1. Fund For Employee Insurance of Employed Workers. Report to the minister for security social and parliament on evolution expenses and products of
    health insurance for 2014 (law of august 13, 2004). 2014. https://tinyurl.com/yxe8cq3q (accessed 10 July 2019).
  2. Posnett, J., Gottrup, F., Lundgren, H., & Saal, G. (2009). The resource impact of wounds on health-care providers in Europe. Journal of wound care, 18(4), 154-154.
  3. Bobek K, Cajzl L, Cepelak V, Slaisova V, Opatzny K, Barcal R. Étude de la fréquence des maladies phlébologiques et de l´influence de quelques facteurs étiologiques. Phlebologie. 1966;19:227- 230.
  4. Widmer LK. Peripheral Venous Disorders. Basle Study III. Bern, Switzerland: Hans Huber; 1978
  5. Guest JF, Vowden K. The health economic burden that acute and chronic wounds impose on an average clinical commissioning group/health board in the UK. J Wound Care 2017; 26(6): 292–303. doi: 10.12968/jowc.2017.26.6.292.
  6. 2010 Blackwell Publishing Ltd, Journal of Clinical Nursing, 191 1289-1297.
  7. Guest JF, Fuller GW, Vowden P. Venous leg ulcer management in clinical practice in the UK: costs and outcomes. Int Wound J 2017; oi:0.1111/iwj.12814
  8. Moffat, 2001 and Moffat 2014.
  9. Management of patients with venous leg ulcers: Challenges and current best practice. Journal of Wound Care, vol 25 no 6. EWMA document 2016
  10. Lázaro JL, Izzo V, Meaume S, Davies AH, Lobman Rm Uccioli L. Elevated levels or matrix metalloproteinases and chronic wound healing: an updated review of clinical evidence. J Wound Care 2016: 25(5):277-287.

Diabetic Foot Ulcer


Diabetic foot ulcers (DFUs)are one of the major complications of diabetes. Between 19 and 34% of all diabetics will develop a foot ulcer at some point in their lives3 DFUs can lead to complications such as an infection requiring hospitalisation, or in the worst cases, amputation. After amputation, patient life expectancy does not exceed 5 years in almost 70% of cases4.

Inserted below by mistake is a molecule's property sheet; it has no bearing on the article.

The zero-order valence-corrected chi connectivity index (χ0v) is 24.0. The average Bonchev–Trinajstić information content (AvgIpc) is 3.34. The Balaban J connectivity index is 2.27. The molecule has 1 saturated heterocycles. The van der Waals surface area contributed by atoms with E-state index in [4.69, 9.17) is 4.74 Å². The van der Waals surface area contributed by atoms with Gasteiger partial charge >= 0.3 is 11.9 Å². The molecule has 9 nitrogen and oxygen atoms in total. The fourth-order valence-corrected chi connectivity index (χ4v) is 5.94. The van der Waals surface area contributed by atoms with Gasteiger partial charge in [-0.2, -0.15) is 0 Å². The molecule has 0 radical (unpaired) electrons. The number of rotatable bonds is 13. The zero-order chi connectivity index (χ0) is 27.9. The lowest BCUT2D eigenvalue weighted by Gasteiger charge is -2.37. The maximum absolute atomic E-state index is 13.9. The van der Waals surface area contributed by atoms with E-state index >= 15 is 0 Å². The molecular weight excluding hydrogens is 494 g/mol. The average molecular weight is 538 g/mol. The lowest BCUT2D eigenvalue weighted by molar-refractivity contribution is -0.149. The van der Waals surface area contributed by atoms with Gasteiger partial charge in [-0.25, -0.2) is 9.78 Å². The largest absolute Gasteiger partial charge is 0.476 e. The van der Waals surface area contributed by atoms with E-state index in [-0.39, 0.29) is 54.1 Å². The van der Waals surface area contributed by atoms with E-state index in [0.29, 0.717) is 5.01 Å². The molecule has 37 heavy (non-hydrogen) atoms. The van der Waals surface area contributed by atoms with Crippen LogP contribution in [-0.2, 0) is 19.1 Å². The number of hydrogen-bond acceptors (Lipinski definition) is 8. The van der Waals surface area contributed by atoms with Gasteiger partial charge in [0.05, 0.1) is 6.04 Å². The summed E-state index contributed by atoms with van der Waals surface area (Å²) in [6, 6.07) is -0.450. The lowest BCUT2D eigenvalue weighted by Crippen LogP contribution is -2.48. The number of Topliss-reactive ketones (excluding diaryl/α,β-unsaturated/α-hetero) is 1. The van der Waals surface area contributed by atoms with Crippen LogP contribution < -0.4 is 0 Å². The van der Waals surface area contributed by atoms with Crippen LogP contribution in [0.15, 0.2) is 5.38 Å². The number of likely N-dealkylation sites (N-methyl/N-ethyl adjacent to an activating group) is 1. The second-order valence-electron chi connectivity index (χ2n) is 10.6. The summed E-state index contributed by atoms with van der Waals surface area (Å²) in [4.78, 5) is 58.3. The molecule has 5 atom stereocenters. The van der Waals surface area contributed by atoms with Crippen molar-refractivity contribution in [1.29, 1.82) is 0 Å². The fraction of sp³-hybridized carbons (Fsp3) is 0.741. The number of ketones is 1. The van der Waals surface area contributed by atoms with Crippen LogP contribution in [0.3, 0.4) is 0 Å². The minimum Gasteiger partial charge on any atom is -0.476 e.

The prevention of DFUs requires a partnership of those people living with Diabetes and their HCP. This partnership should be underpinned with daily foot checks undertaken by the patient, reinforced by regularly scheduled visits to their HCP for a more detailed check that should, at a minimum include a check for Loss of Protective Sensation (LOPS) due to neuropathy and Peripheral Artery Disease (PAD). Both of these are major risk factors in the development of DFUs.

To assist in the rating of patient’s risk of developing a DFU URGO Medical Australia have provided Fact Sheets for both General Practitioners and their patients, now available in Medical Director and Best Practice, on diagnosis.
This Fact Sheet also provides GPs with a link to the Australian Save Feet/Save Lives website where you can find more information on the prevention of DFUs. A non-HCP version of the site is also available for patients to learn more about Diabetes and preventative care of their feet.



With the best of efforts, a large number of DFUs still occur. This is when closing wounds earlier reduces the risk of amputation 5,6. There are steps that can be taken by front line healthcare practitioners to better managing a DFU.
UNDERSTAND THE STANDARD OF CARE FOR DIABETIC FOOT ULCERATION. DFU treatment is complex and requires a multidisciplinary approach. This is the recommended standard of care that needs to be put in place by a multidisciplinary team in a specialised setting5,6 (also see figure 1)


  1. Whiting, D. R., Guariguata, L., Weil, C., and Shaw, J. 2011. “IDF Diabetes Atlas: Global Estimates of the Prevalence of Diabetes for 2011 and 2030.” Diabetes Res. Clin. Pract. 94 (3): 311-21.
  2. Van Netten JJ, Lazzarini PA, Fitridge R, Kinnear E, Griffiths I, Malone M, Perrin BM, Prentice J, Sethi S, Wraight PR. Australian diabetes-related foot disease strategy 2018-2022: The first step towards ending avoidable amputations within a generation. Brisbane: Diabetic Foot Australia, Wound Management CRC; 2017.
  3. Armstrong DG, Boulton AJM, Bus SA. Diabetic foot ulcers and their recurrence. N Engl J Med 2017; 376: 2367-75
  4. Walsh JW, Hoffstad OJ, Sullivan MO, Margolis DJ. Association of diabetic foot ulcer and death in a population-based cohort from the United Kingdom. Diabet Med 2016; 33:1493–98.
  5. Frykberg RG. Diabetic foot ulcers: pathogenesis and management. Am Fam Physician 2002; 66(9): 1655-62.
  6. Vuorisalo S, Venermo M, Lepantälo M. Treatment of diabetic foot ulcers. J Cardiovasc Surg 2009; 50(3): 275-91.

Risk factors

les facteurs de risque - Urgo Medical